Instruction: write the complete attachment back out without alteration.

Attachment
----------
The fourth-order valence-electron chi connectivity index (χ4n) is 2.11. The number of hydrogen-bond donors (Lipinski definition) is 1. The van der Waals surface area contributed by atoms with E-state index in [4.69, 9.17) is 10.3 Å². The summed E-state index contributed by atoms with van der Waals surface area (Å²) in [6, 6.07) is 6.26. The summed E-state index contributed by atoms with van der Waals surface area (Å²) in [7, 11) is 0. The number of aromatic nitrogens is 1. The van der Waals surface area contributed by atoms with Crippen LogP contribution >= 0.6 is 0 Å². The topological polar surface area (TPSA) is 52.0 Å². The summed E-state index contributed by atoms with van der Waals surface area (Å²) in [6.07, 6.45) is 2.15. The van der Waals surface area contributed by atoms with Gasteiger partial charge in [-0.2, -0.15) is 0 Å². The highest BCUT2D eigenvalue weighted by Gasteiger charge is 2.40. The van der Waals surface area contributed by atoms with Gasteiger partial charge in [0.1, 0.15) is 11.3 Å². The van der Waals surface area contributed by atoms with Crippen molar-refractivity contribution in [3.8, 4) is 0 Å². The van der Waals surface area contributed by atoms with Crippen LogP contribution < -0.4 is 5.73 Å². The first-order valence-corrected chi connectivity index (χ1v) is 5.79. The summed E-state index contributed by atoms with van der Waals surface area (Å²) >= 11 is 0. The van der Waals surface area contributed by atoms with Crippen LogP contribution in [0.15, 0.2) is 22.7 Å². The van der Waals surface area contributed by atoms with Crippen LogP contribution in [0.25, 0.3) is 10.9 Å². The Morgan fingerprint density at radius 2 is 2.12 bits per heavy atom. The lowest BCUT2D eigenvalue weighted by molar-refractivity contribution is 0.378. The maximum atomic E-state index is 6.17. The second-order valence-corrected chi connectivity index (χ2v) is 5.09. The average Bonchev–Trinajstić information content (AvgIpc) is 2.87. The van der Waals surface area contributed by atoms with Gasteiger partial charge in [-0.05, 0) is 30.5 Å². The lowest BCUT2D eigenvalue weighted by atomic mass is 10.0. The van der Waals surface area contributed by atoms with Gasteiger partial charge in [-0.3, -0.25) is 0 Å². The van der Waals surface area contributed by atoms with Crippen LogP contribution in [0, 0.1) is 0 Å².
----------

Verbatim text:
The fourth-order valence-electron chi connectivity index (χ4n) is 2.11. The number of hydrogen-bond donors (Lipinski definition) is 1. The van der Waals surface area contributed by atoms with E-state index in [4.69, 9.17) is 10.3 Å². The summed E-state index contributed by atoms with van der Waals surface area (Å²) in [6, 6.07) is 6.26. The summed E-state index contributed by atoms with van der Waals surface area (Å²) in [7, 11) is 0. The number of aromatic nitrogens is 1. The van der Waals surface area contributed by atoms with Crippen LogP contribution >= 0.6 is 0 Å². The topological polar surface area (TPSA) is 52.0 Å². The summed E-state index contributed by atoms with van der Waals surface area (Å²) in [6.07, 6.45) is 2.15. The van der Waals surface area contributed by atoms with Gasteiger partial charge in [-0.2, -0.15) is 0 Å². The highest BCUT2D eigenvalue weighted by Gasteiger charge is 2.40. The van der Waals surface area contributed by atoms with Gasteiger partial charge in [0.1, 0.15) is 11.3 Å². The van der Waals surface area contributed by atoms with Crippen molar-refractivity contribution in [3.8, 4) is 0 Å². The van der Waals surface area contributed by atoms with Crippen LogP contribution < -0.4 is 5.73 Å². The first-order valence-corrected chi connectivity index (χ1v) is 5.79. The summed E-state index contributed by atoms with van der Waals surface area (Å²) >= 11 is 0. The van der Waals surface area contributed by atoms with Crippen LogP contribution in [0.15, 0.2) is 22.7 Å². The van der Waals surface area contributed by atoms with Crippen LogP contribution in [0.25, 0.3) is 10.9 Å². The Morgan fingerprint density at radius 2 is 2.12 bits per heavy atom. The lowest BCUT2D eigenvalue weighted by molar-refractivity contribution is 0.378. The maximum atomic E-state index is 6.17. The second-order valence-corrected chi connectivity index (χ2v) is 5.09. The average Bonchev–Trinajstić information content (AvgIpc) is 2.87. The van der Waals surface area contributed by atoms with Gasteiger partial charge in [-0.05, 0) is 30.5 Å². The lowest BCUT2D eigenvalue weighted by atomic mass is 10.0. The van der Waals surface area contributed by atoms with Gasteiger partial charge in [-0.3, -0.25) is 0 Å². The van der Waals surface area contributed by atoms with Crippen LogP contribution in [0, 0.1) is 0 Å².